the case; and to render the effect more cer- always presents it back to the current. This tain, a stack of three funnels may be safely I believe may be generally effectual, though built higher above the roof than a single not certain, as there may be cases in which it funnel.
will not succeed. Raising your funnels, if The case of two short a funnel is more ge-practicable, so as their tops may be higher, or neral than would be imagined, and often at least equal with the commanding eminence, found where one would not expect it. For is more to be depended on. But the turning it is not uncommon, in ill-contrived buildings, cap, being easier and cheaper, should first be instead of having a funnel for each room or tried. If obliged to build in such a situation, fire-place, to bend and turn the funnel of an I would choose to place my doors on the side upper room so as to make it enter the side of next the hill, and the backs of my chimneys on another funnel that comes from below. By the furthest side ; for then the column of air this means the upper room funnel is made falling over the eminence, and of course short of course, since its length can only be pressing on that below, and forcing it to enter reckoned from the place where it enters the the doors, or Was-ist-dases on that side, would lower room funnel; and that funnel is also tend to balance the pressure down the chimshortened by all the distance between the en- neys, and leave the funnels more free in the trance of the second funnel and the top of the exercise of their functions. stack; for all that part being readily supplied 6. There is another case of command, the with air through the second funnel, add no reverse of that last inentioned. It where strength to the draught, especially as that air the commanding eminence is farther from the is cold where there is no fire in the second wind than the chimney commanded. To exchimney. The only easy remedy here is, to plain this a figure may be necessary. Supkeep the opening shut of that funnel in which pose then a building whose side A happens there is no fire.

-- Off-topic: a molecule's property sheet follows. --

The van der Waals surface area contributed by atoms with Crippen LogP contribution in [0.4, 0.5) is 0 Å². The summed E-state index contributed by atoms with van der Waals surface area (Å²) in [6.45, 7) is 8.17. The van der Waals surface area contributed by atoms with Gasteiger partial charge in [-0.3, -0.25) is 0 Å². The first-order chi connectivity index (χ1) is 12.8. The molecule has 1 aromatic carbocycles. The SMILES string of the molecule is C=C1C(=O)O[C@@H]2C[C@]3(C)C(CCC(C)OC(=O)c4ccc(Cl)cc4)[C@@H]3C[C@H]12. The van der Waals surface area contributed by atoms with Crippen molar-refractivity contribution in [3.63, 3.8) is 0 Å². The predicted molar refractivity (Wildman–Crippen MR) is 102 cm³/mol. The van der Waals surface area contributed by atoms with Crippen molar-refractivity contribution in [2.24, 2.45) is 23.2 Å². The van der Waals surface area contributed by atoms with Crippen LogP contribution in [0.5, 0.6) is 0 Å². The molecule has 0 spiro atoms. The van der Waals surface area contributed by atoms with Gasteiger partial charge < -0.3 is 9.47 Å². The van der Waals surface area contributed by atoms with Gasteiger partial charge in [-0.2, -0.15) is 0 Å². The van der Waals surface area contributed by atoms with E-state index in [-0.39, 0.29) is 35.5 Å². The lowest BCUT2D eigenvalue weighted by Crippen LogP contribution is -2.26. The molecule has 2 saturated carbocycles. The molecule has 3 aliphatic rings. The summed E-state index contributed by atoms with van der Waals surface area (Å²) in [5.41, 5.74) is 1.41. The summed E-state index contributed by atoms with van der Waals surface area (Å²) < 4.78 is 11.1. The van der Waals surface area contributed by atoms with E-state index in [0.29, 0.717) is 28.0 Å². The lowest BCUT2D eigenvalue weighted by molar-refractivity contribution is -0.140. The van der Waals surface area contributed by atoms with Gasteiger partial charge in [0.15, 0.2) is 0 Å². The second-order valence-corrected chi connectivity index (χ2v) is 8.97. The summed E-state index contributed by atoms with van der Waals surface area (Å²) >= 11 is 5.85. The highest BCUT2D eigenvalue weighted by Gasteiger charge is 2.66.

to be exposed to the wind, and forms a kind 4. Another very common cause of the of dam against its progress. (Plate, figure smoking of chimneys, is, their overpowering 3.) The air obstructed by this dam will, one another. For instance, if there be two like water, press and search for passages chimneys in one large room, and you make through it; and finding the top of the chimfires in both of them, the doors and windows ney B, below the top of the dam, it will force close shut, you will find that the greater and itself down that funnel in order to get through stronger fire shall overpower the weaker, and by some door or window open on the side of draw air down its funnel to supply its own de- the building. And if there be a fire in such mand; which air descending in the weaker chimney, its smoke is of course beat down, funnel will drive down its smoke, and force it and fills the room. into the room. If, instead of being in one Remedy. I know of but one, which is to room, the two chimneys are in two different raise such funnel higher than the roof, suprooms, communicating by a door, the case is porting it, if necessary, by iron bars. For a the same whenever that door is open. In a turn-cap in this case has no effect, the damvery tight house, I have known a kitchen med up air pressing down through it in whatchimney on the lowest floor, when it had a ever position the wind may have placed its great fire in it, overpower any other chimney opening. in the house, and draw air and smoke into its I know a city in which many houses are room, as often as the door was opened com- rendered smoky by this operation. For their municating with the staircase.
kitchens being built behind, and connected Remedy. Take care that every room has by a passage with the houses, and the tops of the means of supplying itself from without, the kitchen chimneys lower than the top of with the air its chimney may require, so that the houses, the whole side of a street, when no one of them may be obliged to borrow from the wind blows against its back, forms such a another, nor under the necessity of lending. dam as above described; and the wind, so ob A variety of these means have been already structed, forces down those kitchen chimneys described.